And one last bit:
“”I don’t mind having a cocktail. Will you join me?”

“As a matter of fact, I’m expected to,” confessed Mr. Dillingford. “We’ve been drawing quite a bit of custom to the tap-room. The rubes like to sit around and listen to conversation about Broadway and Bunker Hill and Old Point Comfort and other places, and then go home and tell the neighbours that they know quite a number of stage people. Human nature, I guess. I used to think that if I could ever meet an actress I’d be the happiest thing in the world. Well, I’ve met a lot of ‘em, and God knows I’m not as happy as I was when I was WISHING I could meet one of them.”

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Her Weight in Gold

A collection of short stories. Here’s the beginning of the first:

“Well the question is: how much does she weigh?” asked Eddie Ten Eyck with satirical good humour.

His somewhat flippant inquiry followed the heated remark of General Horatio Gamble, who, in desperation, had declared that his step-daughter, Martha, was worth her weight in gold.

The General was quite a figure in the town of Essex. He was the president of the Town and Country Club and, besides owning a splendid stud, was also the possessor of a genuine Gainsborough, picked up at the shop of an obscure dealer in antiques in New York City for a ridiculously low price (two hundred dollars, it has been said), and which, according to a rumour started by himself, was worth a hundred thousand if it was worth a dollar, although he contrived to keep the secret from the ears of the county tax collector. He had married late in life, after accumulating a fortune that no woman could despise, and of late years had taken to frequenting the Club with a far greater assiduity than is customary in most presidents.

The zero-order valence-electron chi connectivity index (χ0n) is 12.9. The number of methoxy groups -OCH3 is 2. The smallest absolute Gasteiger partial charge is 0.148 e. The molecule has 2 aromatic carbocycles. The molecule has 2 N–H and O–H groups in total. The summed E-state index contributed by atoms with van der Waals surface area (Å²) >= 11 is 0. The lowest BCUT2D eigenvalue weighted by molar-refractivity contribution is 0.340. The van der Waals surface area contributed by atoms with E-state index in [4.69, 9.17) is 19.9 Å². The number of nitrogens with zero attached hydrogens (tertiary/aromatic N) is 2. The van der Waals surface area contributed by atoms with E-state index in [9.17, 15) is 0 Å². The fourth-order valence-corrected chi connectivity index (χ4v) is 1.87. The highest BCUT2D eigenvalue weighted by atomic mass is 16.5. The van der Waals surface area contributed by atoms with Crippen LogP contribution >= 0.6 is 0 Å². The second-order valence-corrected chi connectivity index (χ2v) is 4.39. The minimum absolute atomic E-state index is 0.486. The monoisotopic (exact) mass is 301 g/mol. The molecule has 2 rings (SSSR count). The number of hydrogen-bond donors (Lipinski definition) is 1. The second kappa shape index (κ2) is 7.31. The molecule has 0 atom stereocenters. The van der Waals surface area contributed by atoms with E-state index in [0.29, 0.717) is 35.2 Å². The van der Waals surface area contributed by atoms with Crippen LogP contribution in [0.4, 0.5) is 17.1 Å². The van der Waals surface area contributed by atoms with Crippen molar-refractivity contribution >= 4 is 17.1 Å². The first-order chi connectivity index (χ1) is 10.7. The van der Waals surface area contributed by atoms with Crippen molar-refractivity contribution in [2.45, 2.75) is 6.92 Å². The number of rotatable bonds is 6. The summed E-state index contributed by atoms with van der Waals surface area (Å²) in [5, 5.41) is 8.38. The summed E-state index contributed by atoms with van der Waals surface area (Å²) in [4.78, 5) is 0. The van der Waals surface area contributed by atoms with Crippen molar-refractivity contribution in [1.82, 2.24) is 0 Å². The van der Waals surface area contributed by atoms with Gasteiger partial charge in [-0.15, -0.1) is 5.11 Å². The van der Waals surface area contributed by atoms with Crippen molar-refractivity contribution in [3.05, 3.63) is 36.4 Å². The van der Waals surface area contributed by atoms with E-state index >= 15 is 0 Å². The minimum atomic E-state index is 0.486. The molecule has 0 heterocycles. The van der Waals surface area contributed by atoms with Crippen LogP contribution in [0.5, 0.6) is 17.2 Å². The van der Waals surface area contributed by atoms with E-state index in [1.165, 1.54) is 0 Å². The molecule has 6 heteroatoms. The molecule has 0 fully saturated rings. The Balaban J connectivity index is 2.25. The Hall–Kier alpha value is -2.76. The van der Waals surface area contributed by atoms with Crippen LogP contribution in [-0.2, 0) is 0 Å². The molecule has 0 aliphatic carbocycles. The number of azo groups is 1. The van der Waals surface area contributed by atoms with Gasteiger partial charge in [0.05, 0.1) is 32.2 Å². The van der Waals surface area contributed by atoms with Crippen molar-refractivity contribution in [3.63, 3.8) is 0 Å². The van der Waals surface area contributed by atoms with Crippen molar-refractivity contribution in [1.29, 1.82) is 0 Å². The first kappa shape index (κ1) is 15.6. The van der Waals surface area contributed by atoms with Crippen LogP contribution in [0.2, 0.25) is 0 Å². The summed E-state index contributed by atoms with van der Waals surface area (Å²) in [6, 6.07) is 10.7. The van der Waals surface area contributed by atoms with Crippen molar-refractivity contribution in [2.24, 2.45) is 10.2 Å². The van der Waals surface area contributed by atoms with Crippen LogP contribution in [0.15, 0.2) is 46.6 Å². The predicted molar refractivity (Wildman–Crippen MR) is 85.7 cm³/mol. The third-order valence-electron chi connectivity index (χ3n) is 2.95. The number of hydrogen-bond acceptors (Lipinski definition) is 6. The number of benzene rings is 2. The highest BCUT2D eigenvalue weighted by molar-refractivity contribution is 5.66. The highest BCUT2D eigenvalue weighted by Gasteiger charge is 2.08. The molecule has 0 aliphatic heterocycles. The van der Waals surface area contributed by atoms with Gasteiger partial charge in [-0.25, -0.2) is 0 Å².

Young Mr. Ten Eyck’s sarcasm was inspired by a mind’s-eye picture of Miss Martha Gamble. To quote Jo Grigsby, she was “so plain that all comparison began and ended with her.” Without desiring to appear ungallant, I may say that there were many homely young women in Essex; but each of them had the delicate satisfaction of knowing that Martha was incomparably her superior in that respect.

“I am not jesting, sir,” said the General with asperity. “Martha may not be as good-looking as—er—some girls that I’ve seen, but she is a jewel, just the same. The man who gets her for a wife will be a blamed sight luckier than the fellows who marry the brainless little fools we see trotting around like butterflies.” (It was the first time that Eddie had heard of trotting butterflies.)